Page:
8. #8
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    Interpreter software is awful. If anything, your English may be better.
    _____________________________________________
    Gillian

    "Now everyone was giving her that kind of look UFOlogists get when they suddenly say, 'Hey, if you shade your eyes you can see it is just a flock of geese after all.'"

    "You can't erase icing."

    "I can't believe it doesn't work! I found it on the internet, man!"

  9. #9
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    Have you considered writing the book in Marathi?

    Besides a topic, have you thought about your potential readers (e.g., children, laypersons, technical people)?

  10. #10
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    Quote Originally Posted by Gillianren View Post
    Interpreter software is awful. If anything, your English may be better.
    Hi, Suntrack, I think Gillianren is right, translation software IS, unfortunately, terrible. I speak Spanish fluently, after living in the country for more than 20 years, but on the odd occasion, more out of curiosity & laziness than anything else, I've translated an article from English to Spanish using a couple of the translation services available on the internet. I've later had to correct them & it cost me almost as much time as if I'd translated them myself directly!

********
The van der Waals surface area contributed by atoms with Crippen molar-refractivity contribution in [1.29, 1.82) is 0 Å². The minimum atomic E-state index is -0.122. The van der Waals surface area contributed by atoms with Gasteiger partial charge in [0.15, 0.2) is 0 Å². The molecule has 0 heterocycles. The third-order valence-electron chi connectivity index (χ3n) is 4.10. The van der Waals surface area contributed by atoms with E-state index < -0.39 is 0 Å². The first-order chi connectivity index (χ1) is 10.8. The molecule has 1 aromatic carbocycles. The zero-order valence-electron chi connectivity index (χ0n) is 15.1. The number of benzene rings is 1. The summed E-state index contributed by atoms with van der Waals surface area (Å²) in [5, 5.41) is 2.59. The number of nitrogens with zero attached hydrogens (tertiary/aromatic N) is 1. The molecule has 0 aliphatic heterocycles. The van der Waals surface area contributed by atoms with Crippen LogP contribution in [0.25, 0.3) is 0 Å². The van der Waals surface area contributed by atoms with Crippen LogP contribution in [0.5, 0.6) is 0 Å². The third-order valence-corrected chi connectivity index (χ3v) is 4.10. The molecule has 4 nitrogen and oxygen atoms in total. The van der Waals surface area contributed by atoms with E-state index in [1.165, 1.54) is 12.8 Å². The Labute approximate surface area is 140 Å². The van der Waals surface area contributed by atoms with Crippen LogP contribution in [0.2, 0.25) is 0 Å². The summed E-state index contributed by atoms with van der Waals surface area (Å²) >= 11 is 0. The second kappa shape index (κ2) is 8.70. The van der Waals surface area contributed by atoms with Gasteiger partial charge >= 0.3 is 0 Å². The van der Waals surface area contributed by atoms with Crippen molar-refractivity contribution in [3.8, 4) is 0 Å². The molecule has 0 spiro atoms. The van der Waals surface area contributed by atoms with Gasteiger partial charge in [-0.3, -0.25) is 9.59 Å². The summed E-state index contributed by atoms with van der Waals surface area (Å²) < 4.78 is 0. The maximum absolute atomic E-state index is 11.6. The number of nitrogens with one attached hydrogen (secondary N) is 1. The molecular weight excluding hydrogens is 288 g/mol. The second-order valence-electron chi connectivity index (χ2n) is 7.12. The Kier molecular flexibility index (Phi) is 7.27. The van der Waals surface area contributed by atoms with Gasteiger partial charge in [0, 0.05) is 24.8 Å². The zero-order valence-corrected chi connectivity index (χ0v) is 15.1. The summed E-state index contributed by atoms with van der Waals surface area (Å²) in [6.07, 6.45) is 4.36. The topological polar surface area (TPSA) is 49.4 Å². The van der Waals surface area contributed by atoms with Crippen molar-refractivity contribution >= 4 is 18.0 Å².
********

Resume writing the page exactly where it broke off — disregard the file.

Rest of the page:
Earlier Gillianren posted that you must be INTERESTED in what you would like to write about. I think that's probably one of the best pieces of advice you can be given by anyone. If you are not REALLY interested you will write a poor book that will probably never get published. You will also be dissatisfied with your book & that may put you off ever writing again.

    Write a book by all means but perhaps it would better if you wrote it in your own language. If it is going to be non-fiction your fellow country folk will get more benefit from it than if you were to write it in English. There are plenty of native English speakers writing books - more so than probably in any other language!

    Have you thought about possibly translating FROM English into your language? Perhaps you could do more for your own people by translating English works than writing a book yourself in English.

    It's no dishonour to translate another person's work, but before you publish it you must make sure you have all the correct permissions. I wrote to an English magazine, when I was living in Spain, asking them for permission to translate, & publish, articles from their magazine into Spanish. I got a nice reply giving me permission to do so as long as I mentioned the original source.